Did you know there is an industry out there that will match extrinsic rewards to a company’s culture and thereby drive performance? They call themselves “full service incentive firms” and claim to motivate and help retain employees with items like “Michael Kors handbags, Kate Spades accessories and beats by Dr.Dre headphones.” (Bloomberg BusinessWeek, July 2014).
The only problem is that the research by Harlow (1951), Levinson (1973) and Deci (1975, 1995) shows that extrinsic rewards only work if you need tasks done harder or faster. However, if the work is complex and cognitive, extrinsic rewards don’t work.
Colorfully, Levinson refers to this as the “Great Jackass Fallacy”. Put a carrot at the end of a stick. Now, complete the image and what’s chasing the carrot? A Jackass, of course.
If you think of your employees as jackasses and want to motivate them, well, dangle a carrot out there for them to chase. But, if you really want to waste your money, gild the carrot and give your team Dr. Dre headphones.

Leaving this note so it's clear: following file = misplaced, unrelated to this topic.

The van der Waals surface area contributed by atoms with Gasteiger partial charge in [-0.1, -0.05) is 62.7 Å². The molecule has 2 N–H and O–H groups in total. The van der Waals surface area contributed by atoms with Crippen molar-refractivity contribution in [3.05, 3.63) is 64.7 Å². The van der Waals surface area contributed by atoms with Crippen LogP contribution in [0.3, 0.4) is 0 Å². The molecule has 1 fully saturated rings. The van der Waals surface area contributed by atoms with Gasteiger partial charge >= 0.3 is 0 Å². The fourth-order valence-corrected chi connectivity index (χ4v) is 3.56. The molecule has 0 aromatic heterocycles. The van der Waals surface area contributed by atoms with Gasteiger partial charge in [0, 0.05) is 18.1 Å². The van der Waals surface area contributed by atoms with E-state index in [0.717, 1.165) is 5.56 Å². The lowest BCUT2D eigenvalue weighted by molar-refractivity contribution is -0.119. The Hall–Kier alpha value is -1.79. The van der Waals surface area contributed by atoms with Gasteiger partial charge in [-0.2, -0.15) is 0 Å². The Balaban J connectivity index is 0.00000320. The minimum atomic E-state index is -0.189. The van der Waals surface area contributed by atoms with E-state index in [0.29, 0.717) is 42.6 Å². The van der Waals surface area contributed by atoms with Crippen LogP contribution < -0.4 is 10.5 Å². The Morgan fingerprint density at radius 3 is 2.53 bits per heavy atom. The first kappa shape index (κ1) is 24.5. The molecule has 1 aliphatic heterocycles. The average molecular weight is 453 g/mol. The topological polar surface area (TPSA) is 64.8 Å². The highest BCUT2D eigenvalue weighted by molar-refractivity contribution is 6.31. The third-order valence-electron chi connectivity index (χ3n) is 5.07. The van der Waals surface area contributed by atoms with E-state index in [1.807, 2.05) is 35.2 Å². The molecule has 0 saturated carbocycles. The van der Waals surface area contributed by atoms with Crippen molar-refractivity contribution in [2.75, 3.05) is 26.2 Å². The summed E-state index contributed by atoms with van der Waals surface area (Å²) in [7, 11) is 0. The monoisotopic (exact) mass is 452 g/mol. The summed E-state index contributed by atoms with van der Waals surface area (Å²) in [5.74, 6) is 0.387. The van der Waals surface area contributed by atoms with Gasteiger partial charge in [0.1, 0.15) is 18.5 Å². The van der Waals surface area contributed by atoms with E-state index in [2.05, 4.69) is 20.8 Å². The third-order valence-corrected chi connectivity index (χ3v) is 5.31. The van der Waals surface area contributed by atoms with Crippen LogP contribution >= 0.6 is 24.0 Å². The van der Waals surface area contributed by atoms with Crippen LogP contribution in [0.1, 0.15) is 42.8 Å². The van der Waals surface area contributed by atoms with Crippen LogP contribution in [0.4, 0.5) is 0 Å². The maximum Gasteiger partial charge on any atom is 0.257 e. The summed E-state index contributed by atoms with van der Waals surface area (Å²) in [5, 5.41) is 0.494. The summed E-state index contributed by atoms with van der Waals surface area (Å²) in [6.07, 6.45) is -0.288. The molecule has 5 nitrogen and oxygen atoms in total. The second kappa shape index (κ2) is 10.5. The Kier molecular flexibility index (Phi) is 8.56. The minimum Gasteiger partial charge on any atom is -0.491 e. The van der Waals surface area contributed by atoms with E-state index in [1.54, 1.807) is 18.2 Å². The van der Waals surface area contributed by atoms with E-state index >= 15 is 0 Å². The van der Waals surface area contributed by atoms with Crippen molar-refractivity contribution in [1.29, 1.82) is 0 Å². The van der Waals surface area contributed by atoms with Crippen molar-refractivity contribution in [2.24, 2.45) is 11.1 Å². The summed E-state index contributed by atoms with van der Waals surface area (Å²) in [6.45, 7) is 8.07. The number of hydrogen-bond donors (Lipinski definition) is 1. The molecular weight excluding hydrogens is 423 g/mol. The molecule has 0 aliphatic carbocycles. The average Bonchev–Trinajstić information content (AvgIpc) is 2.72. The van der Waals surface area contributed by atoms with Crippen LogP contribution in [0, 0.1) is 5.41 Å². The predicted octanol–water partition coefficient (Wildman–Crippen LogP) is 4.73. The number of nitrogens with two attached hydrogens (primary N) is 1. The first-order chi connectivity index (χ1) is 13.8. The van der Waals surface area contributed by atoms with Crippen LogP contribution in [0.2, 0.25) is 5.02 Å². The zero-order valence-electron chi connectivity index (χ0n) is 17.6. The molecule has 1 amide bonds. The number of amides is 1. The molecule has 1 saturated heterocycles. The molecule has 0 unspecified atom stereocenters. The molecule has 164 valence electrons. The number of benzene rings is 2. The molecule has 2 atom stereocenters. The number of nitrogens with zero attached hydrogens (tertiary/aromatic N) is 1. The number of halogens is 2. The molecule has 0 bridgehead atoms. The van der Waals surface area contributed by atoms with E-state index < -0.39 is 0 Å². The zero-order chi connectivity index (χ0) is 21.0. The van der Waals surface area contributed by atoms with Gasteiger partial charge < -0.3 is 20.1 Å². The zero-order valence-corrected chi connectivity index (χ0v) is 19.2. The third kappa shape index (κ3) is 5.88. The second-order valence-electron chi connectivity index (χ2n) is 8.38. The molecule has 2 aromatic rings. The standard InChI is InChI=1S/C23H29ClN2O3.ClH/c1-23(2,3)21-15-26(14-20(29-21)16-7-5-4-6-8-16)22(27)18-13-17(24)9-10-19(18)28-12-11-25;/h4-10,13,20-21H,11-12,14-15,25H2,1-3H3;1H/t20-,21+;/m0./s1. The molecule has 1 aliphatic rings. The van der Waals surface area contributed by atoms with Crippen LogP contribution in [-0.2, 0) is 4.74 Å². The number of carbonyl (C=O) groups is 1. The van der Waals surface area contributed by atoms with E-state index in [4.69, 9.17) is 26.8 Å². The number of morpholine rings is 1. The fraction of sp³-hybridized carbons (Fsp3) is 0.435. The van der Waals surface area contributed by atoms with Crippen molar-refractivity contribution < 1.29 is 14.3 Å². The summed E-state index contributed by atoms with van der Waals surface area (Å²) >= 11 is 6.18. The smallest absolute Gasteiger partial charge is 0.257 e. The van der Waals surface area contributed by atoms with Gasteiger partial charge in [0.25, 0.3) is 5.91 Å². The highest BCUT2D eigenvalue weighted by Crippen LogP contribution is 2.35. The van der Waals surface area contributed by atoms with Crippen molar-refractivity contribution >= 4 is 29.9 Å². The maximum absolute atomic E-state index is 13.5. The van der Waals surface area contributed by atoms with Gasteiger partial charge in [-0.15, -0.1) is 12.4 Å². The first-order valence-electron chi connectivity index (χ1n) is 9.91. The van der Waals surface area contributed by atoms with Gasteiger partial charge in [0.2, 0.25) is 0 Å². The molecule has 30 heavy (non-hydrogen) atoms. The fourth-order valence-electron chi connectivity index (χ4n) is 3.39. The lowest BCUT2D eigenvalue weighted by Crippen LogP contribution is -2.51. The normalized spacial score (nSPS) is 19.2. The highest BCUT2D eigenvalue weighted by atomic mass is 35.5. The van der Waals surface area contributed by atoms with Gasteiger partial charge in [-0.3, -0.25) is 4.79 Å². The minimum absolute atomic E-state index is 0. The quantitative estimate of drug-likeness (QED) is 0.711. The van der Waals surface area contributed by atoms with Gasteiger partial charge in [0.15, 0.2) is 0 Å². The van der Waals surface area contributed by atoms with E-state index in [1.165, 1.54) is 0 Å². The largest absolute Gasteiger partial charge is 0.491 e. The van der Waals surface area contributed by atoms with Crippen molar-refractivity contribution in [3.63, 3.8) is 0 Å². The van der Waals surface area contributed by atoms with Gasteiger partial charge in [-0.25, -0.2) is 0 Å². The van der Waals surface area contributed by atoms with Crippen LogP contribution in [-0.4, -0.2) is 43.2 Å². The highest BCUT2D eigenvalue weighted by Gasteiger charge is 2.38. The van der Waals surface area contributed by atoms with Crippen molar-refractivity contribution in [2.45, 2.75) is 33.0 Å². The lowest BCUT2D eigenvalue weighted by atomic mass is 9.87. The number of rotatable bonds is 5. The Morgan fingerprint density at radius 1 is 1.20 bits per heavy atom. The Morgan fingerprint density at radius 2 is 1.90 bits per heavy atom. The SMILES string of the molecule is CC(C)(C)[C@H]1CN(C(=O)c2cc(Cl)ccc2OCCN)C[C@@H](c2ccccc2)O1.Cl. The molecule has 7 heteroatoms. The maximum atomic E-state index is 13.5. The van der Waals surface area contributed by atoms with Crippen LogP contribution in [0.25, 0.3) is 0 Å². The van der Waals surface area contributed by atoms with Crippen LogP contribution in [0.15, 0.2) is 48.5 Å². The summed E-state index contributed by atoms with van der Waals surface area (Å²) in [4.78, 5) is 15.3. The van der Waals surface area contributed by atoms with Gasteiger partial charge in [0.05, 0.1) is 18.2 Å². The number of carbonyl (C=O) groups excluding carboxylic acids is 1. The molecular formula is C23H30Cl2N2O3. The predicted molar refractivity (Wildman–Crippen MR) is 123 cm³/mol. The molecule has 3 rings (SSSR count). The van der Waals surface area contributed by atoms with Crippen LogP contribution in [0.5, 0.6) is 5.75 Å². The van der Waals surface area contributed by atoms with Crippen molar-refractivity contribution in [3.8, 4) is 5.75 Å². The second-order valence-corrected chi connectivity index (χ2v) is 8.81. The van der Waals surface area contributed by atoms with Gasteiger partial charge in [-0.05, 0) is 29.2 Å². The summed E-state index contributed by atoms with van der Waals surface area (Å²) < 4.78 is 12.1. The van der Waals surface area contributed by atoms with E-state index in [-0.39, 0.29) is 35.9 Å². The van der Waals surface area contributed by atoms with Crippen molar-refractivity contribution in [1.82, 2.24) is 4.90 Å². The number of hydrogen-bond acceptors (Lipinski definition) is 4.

The key to driving performance that requires behaviors like problem solving and creative thinking is rewards that are intrinsic in nature. Psychologists have known this for years. Indeed, that is not a typo in the second paragraph on Harlow’s research. He published a paper and first used term “intrinsic reward” in 1951 *.
Based on science and not empty promises, our Adaptable Leader program provides insights and tools to identify what is intrinsically rewarding for each team member. We guarantee that it will work and will be far less expensive than handing out $500 headphones. If you want to find out more click here and dial down to the last course description. http://www.tildensst.com/course-descriptions.
* One of Harlow’s findings was that laboratory chimpanzees started to solve puzzles before rewards like bananas were introduced. “The performance of the task provided an intrinsic reward.’, he wrote.